'Humiliation' had role in suicide, inquest hears

June 11, 2009

An inquest into the suicide of a senior fashion lecturer at Southampton Solent University heard that his death may in part have been related to his work. Carl Baybut hanged himself in February, a few days after attending a staff meeting to discuss changes to lecturers' responsibilities.

The University and College Union told Southampton Coroner's Court that the 49-year-old's work problems had "contributed in a significant way" to the stress he had endured before killing himself.

The union's representative, Mark Farwell, said Mr Baybut had been absent from work for about six months. He had just returned when the staff meeting took place.

Mr Farwell said the lecturer may have been worried that his teaching duties were set to be withdrawn "without discussion or negotiation".

He said: "From where I sit, that looks like ritualised humiliation because it was done in the public domain among peers.

"I think Carl felt crestfallen when he left the meeting and (that) contributed in a significant way to the stresses he had in his mind in the days to follow."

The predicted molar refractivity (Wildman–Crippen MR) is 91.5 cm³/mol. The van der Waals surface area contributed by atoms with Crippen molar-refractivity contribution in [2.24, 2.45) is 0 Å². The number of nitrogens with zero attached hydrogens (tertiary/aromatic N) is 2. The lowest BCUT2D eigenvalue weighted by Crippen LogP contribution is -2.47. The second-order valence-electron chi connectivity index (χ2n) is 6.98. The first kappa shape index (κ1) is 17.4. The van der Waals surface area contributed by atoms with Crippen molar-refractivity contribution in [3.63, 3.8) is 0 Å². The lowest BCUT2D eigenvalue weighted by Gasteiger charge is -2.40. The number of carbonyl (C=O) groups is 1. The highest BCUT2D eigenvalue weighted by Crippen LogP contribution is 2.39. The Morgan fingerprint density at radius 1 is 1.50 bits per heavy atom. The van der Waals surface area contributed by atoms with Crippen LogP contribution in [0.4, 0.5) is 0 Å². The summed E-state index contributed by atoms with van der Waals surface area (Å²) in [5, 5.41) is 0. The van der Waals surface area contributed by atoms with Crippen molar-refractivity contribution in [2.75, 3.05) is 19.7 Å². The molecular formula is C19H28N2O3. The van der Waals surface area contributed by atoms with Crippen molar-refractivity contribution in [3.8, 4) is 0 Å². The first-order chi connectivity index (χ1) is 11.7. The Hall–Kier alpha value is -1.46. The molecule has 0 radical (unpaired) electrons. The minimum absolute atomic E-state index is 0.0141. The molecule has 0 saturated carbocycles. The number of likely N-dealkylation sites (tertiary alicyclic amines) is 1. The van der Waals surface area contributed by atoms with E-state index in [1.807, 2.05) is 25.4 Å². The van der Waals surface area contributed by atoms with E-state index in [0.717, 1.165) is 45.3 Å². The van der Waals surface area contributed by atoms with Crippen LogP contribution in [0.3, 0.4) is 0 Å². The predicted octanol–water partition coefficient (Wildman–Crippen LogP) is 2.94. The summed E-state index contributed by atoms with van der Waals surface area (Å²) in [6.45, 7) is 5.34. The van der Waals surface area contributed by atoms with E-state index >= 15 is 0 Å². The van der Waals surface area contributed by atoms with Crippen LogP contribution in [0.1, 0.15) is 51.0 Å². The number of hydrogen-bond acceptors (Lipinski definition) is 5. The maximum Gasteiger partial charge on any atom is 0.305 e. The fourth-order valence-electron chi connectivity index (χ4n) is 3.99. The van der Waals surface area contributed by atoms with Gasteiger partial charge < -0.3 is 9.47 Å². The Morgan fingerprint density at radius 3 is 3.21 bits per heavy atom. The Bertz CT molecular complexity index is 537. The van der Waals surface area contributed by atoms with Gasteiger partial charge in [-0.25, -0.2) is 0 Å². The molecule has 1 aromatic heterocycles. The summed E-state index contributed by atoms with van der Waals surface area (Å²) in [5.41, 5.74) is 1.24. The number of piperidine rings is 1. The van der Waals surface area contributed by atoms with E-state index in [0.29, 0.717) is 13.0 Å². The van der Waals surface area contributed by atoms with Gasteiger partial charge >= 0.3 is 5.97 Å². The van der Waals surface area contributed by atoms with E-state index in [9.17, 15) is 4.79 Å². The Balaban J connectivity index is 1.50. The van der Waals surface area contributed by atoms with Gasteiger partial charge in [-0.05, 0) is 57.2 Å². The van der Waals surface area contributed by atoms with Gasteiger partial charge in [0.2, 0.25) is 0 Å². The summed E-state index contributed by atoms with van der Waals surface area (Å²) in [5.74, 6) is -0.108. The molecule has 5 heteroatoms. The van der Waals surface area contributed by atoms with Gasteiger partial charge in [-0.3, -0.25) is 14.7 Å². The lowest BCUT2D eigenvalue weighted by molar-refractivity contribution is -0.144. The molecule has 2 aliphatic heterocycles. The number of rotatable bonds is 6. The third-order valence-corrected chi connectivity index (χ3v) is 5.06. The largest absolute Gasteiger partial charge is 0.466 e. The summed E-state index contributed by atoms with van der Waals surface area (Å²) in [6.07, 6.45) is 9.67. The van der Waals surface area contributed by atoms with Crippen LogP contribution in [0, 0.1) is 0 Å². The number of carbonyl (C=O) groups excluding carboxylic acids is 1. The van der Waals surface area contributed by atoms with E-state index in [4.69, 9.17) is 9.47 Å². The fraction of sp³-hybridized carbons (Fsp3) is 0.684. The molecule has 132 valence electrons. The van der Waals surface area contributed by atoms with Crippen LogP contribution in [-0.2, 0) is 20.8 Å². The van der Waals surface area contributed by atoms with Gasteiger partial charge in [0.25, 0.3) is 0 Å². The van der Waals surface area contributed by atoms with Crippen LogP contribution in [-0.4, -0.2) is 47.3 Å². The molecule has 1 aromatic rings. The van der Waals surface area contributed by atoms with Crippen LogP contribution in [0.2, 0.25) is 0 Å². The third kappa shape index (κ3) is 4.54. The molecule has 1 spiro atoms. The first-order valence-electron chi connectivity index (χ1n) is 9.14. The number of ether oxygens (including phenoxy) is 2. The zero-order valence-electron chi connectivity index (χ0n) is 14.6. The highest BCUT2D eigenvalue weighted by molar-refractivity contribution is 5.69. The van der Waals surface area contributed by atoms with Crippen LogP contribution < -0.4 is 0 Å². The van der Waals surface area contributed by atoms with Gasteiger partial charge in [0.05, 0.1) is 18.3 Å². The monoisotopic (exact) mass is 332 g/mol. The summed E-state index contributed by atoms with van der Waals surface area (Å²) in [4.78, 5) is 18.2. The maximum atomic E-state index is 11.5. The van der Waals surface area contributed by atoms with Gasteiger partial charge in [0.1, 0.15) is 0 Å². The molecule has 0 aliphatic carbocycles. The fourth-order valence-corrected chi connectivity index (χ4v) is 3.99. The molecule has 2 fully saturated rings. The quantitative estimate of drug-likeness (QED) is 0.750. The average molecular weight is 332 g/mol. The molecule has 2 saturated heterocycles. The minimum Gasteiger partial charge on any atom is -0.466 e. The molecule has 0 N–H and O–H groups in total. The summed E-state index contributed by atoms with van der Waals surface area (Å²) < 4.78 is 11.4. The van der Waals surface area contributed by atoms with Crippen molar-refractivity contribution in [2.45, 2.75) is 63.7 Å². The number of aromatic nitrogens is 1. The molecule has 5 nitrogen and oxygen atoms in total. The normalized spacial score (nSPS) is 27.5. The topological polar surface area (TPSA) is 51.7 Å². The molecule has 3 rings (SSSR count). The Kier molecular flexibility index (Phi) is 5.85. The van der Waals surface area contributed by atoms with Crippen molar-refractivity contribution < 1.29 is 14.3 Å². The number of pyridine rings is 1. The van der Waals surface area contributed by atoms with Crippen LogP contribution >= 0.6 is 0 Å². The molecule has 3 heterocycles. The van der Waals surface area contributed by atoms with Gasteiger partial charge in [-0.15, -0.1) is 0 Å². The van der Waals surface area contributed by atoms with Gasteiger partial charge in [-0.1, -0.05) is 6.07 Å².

Coroner Keith Wiseman concluded that Mr Baybut had taken his own life. Summing up, he said that although there were no significant warnings about what Mr Baybut was to do, there were difficulties relating to his workplace.

A Southampton Solent spokeswoman said the lecturer had experienced periods of ill health, during which he was supported by the university's occupational health service. "During his time as a senior lecturer at the university, there were never any indications that he was contemplating ending his own life," she said.

"It is very important to the university that its working environment is positive and productive. To this end, we will continue to look at any issues that require further examination and action, and we will be taking into account the comments made by the coroner."

melanie.newman@tsleducation.com.

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